Millie Knight: The star skier going for Paralympic gold whose story is told in a new braille book



Millie Knight is a name which will likely come to the fore of British sporting consciousness once again this month, eight years on from the day she became Britain’s youngest Olympic flagbearer at the Sochi Olympics aged only 15, and four years since the still teenage Knight won two silver medals and a bronze in Pyeongchang at the 2018 Winter Games.

Now 23, the visually impaired skier has arrived in Beijing with her guide Brett Wild – whom she follows at high speed and communicates via bluetooth earpiece – for the 2022 Paralympics aiming to go one better and win elusive gold. But whatever she achieves, Knight’s fearless talent and immutable spirit on our screens cannot tell her full story of her, one of perseverance and resilience after serious injury and of remarkable recovery from the darkest places.

It is being told in a new children’s braille book, launched by ParalympicsGB partner Dreams to inspire visually impaired children to keep active and follow their sporting ambitions. The book will also be released as an audio story and animated film, and Knight is excited by the prospect. “Enabling this book to be available on all platforms, whether it’s visual, audible, tactile with braille, it enables people like me to access it,” she tells The Independent. “The inclusivity that Dreams have built around this is fantastic.”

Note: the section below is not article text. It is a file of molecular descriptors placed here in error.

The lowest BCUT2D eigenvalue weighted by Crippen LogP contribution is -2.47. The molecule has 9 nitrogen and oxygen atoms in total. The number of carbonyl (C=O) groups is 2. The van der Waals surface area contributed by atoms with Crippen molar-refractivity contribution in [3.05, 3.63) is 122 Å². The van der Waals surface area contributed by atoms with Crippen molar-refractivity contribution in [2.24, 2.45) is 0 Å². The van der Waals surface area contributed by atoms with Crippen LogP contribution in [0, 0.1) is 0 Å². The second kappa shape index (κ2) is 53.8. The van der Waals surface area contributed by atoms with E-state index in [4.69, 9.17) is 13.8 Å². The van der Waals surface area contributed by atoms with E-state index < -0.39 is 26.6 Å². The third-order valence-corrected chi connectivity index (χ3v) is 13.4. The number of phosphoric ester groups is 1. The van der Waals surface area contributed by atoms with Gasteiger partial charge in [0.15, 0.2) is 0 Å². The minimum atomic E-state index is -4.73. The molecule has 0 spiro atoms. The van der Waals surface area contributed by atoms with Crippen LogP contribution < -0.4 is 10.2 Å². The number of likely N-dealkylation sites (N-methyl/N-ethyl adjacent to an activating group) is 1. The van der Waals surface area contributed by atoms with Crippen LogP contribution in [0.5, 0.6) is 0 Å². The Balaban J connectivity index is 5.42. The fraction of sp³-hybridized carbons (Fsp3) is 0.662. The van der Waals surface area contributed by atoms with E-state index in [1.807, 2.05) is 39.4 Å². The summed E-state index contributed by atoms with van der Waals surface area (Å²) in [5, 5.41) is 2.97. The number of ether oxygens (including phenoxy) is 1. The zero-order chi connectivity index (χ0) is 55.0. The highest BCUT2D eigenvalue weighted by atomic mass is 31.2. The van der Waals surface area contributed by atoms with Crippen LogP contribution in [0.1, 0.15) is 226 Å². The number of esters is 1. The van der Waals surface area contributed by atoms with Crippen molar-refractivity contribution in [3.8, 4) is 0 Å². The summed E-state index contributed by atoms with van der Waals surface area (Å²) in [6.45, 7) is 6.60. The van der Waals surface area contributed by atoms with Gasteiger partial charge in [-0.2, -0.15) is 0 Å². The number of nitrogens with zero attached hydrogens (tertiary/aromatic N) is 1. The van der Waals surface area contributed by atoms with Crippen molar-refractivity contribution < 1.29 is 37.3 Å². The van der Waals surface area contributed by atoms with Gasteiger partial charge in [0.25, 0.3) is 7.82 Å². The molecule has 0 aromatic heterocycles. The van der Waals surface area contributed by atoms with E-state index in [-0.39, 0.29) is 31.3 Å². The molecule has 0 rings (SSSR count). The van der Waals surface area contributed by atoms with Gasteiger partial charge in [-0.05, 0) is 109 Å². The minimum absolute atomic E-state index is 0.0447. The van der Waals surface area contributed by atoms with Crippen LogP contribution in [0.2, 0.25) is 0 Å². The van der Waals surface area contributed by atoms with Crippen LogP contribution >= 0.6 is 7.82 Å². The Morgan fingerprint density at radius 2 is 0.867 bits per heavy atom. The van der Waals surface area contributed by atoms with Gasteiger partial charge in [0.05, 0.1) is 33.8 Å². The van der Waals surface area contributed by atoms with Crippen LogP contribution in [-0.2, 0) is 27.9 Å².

Knight’s young career has endured enough incident to fill an entire series of books. She had lost most of her vision by the age of six after contracting an illness but she loved skiing, an activity she quickly excelled at, and her mum became her first guide in early competitions before it was recommended she work with someone with a little more speed. Knight was one of those many modern athletes inspired by the London 2012 Paralympics. “It wasn’t like ‘this guy’s got one leg’, it was like ‘oh my days, this guy’s just jumped four meters’,” she says. “Their talent was the thing that was really cool. Then you had programs like The Last Leg [on Channel 4] asking questions that people were too scared to ask normally.”

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Knight and her guide Brett Wild compete at the Pyeongchang 2018 Games

(Getty)

Her first major crash came at the World Championships in Italy in early 2017, one year out from the Pyeongchang Olympics she was so desperate to compete in. As she sped through the finish line she hit a compression in the snow and lost control, flying into some crash barriers where she lay stuck underneath for several minutes. It later transpired they had won downhill gold and her first world title. “It was worth it,” she smiles.

She was back on her skis three weeks later in South Korea for the Paralympic test event where, in the super-G race, she once again crashed at the finish. “I tried to stop in one turn and obviously when you’re going over 100km/h you can’t do that,” she says. “I tried to stop and then turn, and I flipped and flipped and flipped and flipped and landed on my head three times. I dislocated my jaw and blood was all over the snow.”